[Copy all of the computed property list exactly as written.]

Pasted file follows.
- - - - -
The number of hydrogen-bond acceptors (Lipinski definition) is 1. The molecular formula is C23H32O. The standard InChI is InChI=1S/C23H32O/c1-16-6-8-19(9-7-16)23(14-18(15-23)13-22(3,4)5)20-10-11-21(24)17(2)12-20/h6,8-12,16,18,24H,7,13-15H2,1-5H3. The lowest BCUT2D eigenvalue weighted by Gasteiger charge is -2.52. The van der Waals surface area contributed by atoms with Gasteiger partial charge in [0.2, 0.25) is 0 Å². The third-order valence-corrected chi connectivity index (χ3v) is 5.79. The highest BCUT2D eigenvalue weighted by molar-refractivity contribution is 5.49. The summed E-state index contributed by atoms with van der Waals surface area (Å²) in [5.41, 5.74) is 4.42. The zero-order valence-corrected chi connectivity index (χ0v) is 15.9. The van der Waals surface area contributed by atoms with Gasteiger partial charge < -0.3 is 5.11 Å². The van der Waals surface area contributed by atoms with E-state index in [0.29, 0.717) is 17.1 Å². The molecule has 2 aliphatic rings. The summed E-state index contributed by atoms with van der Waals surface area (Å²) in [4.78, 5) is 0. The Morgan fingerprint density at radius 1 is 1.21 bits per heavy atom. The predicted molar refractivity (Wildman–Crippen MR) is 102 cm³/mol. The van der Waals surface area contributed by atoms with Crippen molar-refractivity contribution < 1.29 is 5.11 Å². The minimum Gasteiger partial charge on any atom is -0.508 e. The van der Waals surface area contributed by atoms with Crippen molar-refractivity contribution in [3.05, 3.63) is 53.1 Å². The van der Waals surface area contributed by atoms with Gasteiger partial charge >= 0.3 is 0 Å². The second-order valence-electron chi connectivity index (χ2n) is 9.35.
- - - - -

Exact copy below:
The number of hydrogen-bond acceptors (Lipinski definition) is 1. The molecular formula is C23H32O. The standard InChI is InChI=1S/C23H32O/c1-16-6-8-19(9-7-16)23(14-18(15-23)13-22(3,4)5)20-10-11-21(24)17(2)12-20/h6,8-12,16,18,24H,7,13-15H2,1-5H3. The lowest BCUT2D eigenvalue weighted by Gasteiger charge is -2.52. The van der Waals surface area contributed by atoms with Gasteiger partial charge in [0.2, 0.25) is 0 Å². The third-order valence-corrected chi connectivity index (χ3v) is 5.79. The highest BCUT2D eigenvalue weighted by molar-refractivity contribution is 5.49. The summed E-state index contributed by atoms with van der Waals surface area (Å²) in [5.41, 5.74) is 4.42. The zero-order valence-corrected chi connectivity index (χ0v) is 15.9. The van der Waals surface area contributed by atoms with Gasteiger partial charge < -0.3 is 5.11 Å². The van der Waals surface area contributed by atoms with E-state index in [0.29, 0.717) is 17.1 Å². The molecule has 2 aliphatic rings. The summed E-state index contributed by atoms with van der Waals surface area (Å²) in [4.78, 5) is 0. The Morgan fingerprint density at radius 1 is 1.21 bits per heavy atom. The predicted molar refractivity (Wildman–Crippen MR) is 102 cm³/mol. The van der Waals surface area contributed by atoms with Crippen molar-refractivity contribution < 1.29 is 5.11 Å². The minimum Gasteiger partial charge on any atom is -0.508 e. The van der Waals surface area contributed by atoms with Crippen molar-refractivity contribution in [3.05, 3.63) is 53.1 Å². The van der Waals surface area contributed by atoms with Gasteiger partial charge >= 0.3 is 0 Å². The second-order valence-electron chi connectivity index (χ2n) is 9.35.